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AFL - Adaptive Forward Lighting: Innovative Lighting Technology For Opel Vectra And Signum

October 28, 2002

AFL - Adaptive Forward Lighting: Innovative Lighting Technology For Opel Vectra And Signum

Opel Brings Intelligent Bi-Xenon Headlights To Midsize Cars

Rüsselsheim - Opel will introduce a pioneering headlight technology, called Adaptive Forward Lighting (AFL), which provides a clear advantage in terms of active safety and comfort. AFL, which combines swiveling Bi-Xenon headlights with a light that turns at a 90 degree angle for intersections and narrow corners, is being offered next year in the Opel Vectra and the new Signum. Opel is the first car manufacturer to make this new lighting technology available for a wide spectrum of customers by offering it in midsize cars. The AFL system, developed jointly by Opel and Hella, will soon be available in other Opel models. "Adaptive Forward Lighting offers a significant improvement in road safety and driving comfort. AFL is also further proof of Opel's ability to innovate, because our goal is to make attractive technology affordable in all types of cars", said Opel's executive director of engineering, Hans H. Demant.

The aim of the lighting specialists at Opel was to make driving in the dark and in bad weather conditions easier and above all safer. According to the latest figures from Germany's Federal Statistics Bureau, more than 40 percent of all automobile accidents resulting in death occur at night, despite the fact that there is up to 80 percent less traffic on the road than during the day. This comes as no surprise. Scientific studies have shown that visual perception, with which we absorb 90 percent of all traffic relevant information, is reduced to as little as four percent when visibility is poor at night. The Adaptive Forward Lighting System provides an added measure of safety in autumn and winter especially, when fewer daylight hours, late sunrise, early dusk and frequent rain and fog, create poor visibility.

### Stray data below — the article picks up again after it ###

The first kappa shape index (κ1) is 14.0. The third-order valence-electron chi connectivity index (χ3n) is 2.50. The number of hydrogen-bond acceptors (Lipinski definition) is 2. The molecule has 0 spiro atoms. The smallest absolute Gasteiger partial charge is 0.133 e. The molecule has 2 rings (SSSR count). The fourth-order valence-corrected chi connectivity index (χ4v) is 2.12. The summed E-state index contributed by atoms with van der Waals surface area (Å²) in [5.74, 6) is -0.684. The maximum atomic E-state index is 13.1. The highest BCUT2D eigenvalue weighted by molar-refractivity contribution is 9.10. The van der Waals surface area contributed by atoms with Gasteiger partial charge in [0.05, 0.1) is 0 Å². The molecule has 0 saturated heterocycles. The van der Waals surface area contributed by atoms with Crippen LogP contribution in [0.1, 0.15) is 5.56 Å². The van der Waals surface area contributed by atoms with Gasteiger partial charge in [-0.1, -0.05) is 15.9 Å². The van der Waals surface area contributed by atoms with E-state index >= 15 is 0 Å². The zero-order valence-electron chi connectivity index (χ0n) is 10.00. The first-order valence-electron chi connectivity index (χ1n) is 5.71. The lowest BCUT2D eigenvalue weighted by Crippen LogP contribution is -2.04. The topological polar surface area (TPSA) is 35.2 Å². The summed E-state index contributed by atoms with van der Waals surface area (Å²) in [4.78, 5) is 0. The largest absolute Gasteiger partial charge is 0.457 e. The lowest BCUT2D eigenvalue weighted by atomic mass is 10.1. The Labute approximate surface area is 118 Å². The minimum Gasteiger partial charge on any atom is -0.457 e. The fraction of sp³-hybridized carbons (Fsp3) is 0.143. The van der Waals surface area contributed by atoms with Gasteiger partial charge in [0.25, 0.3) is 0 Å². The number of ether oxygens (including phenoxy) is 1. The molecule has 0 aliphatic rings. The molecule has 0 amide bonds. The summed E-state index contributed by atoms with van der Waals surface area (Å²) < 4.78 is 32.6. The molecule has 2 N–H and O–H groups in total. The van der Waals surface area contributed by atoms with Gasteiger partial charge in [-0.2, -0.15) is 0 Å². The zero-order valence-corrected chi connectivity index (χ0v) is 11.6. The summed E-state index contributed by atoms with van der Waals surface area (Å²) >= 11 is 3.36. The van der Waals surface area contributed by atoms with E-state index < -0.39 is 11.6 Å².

Modification of the existing ECE regulations (Economic Commission for Europe) is a precondition for the introduction of the AFL technology. Previously only moving main- beam headlights were allowed, but not swiveling of the asymmetrical headlights. The amendment to the regulations is expected at the beginning of 2003.

Compared to standard headlights, the new Adaptive Forward Lighting system offers the following additional functions:

  • Curve-light: The swiveling front headlights shine at an angle of up to /- 15 degrees, depending on the steering angle and car speed. Curves are better illuminated by up to 90 percent. This not only contributes to increased safety and car control, but also enhances the dynamic driving characteristics of the car and ensures additional safety and comfort.

  • Turning-light: Junctions and narrow bends receive additional wide-angle lighting. The illumination is nearly 90 degrees to the direction of travel over a distance of approximately 30 meters from the car. The turning-light is designed to function only at speeds up to 50 km/h, so that it does not activate in situations like lane changes on the motorway.

  • Main-beam headlight: Bi-Xeon lights provide extremely powerful lighting on main-beam. With Opel's sophisticated Bi-Xenon system, dipped-headlights and main-beam can be projected on the road through one single Xenon bulb per headlight. A movable aperture in the beam path allows the switching of dipped-headlights to main-beam. The advantages are an especially intensive and bright beam of light, which has the same color as dipped-headlights.